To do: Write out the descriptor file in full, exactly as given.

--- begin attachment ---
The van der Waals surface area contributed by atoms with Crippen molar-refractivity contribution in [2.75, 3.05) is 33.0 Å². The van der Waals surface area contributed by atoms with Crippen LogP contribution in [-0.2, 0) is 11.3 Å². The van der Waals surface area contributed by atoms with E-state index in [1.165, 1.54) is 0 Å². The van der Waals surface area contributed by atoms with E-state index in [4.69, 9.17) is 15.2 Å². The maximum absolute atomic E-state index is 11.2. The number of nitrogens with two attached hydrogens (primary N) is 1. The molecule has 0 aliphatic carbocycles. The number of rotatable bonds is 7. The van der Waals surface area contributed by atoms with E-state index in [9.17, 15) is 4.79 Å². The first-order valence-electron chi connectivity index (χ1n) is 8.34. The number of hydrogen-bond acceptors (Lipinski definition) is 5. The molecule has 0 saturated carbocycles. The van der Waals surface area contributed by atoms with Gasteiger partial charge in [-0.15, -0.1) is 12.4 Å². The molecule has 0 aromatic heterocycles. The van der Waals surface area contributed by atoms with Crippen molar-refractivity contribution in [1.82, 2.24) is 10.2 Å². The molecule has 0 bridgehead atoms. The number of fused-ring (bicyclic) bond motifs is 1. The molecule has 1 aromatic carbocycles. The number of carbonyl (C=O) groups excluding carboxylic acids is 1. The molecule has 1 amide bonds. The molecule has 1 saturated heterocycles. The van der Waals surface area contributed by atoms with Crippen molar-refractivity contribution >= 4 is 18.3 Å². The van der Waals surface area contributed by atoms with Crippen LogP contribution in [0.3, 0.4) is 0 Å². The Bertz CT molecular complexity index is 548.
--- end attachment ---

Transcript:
The van der Waals surface area contributed by atoms with Crippen molar-refractivity contribution in [2.75, 3.05) is 33.0 Å². The van der Waals surface area contributed by atoms with Crippen LogP contribution in [-0.2, 0) is 11.3 Å². The van der Waals surface area contributed by atoms with E-state index in [1.165, 1.54) is 0 Å². The van der Waals surface area contributed by atoms with E-state index in [4.69, 9.17) is 15.2 Å². The maximum absolute atomic E-state index is 11.2. The number of nitrogens with two attached hydrogens (primary N) is 1. The molecule has 0 aliphatic carbocycles. The number of rotatable bonds is 7. The van der Waals surface area contributed by atoms with E-state index in [9.17, 15) is 4.79 Å². The first-order valence-electron chi connectivity index (χ1n) is 8.34. The number of hydrogen-bond acceptors (Lipinski definition) is 5. The molecule has 0 saturated carbocycles. The van der Waals surface area contributed by atoms with Gasteiger partial charge in [-0.15, -0.1) is 12.4 Å². The molecule has 0 aromatic heterocycles. The van der Waals surface area contributed by atoms with Crippen molar-refractivity contribution in [1.82, 2.24) is 10.2 Å². The molecule has 0 bridgehead atoms. The number of fused-ring (bicyclic) bond motifs is 1. The molecule has 1 aromatic carbocycles. The number of carbonyl (C=O) groups excluding carboxylic acids is 1. The molecule has 1 amide bonds. The molecule has 1 saturated heterocycles. The van der Waals surface area contributed by atoms with Crippen molar-refractivity contribution >= 4 is 18.3 Å². The van der Waals surface area contributed by atoms with Crippen LogP contribution in [0.3, 0.4) is 0 Å². The Bertz CT molecular complexity index is 548.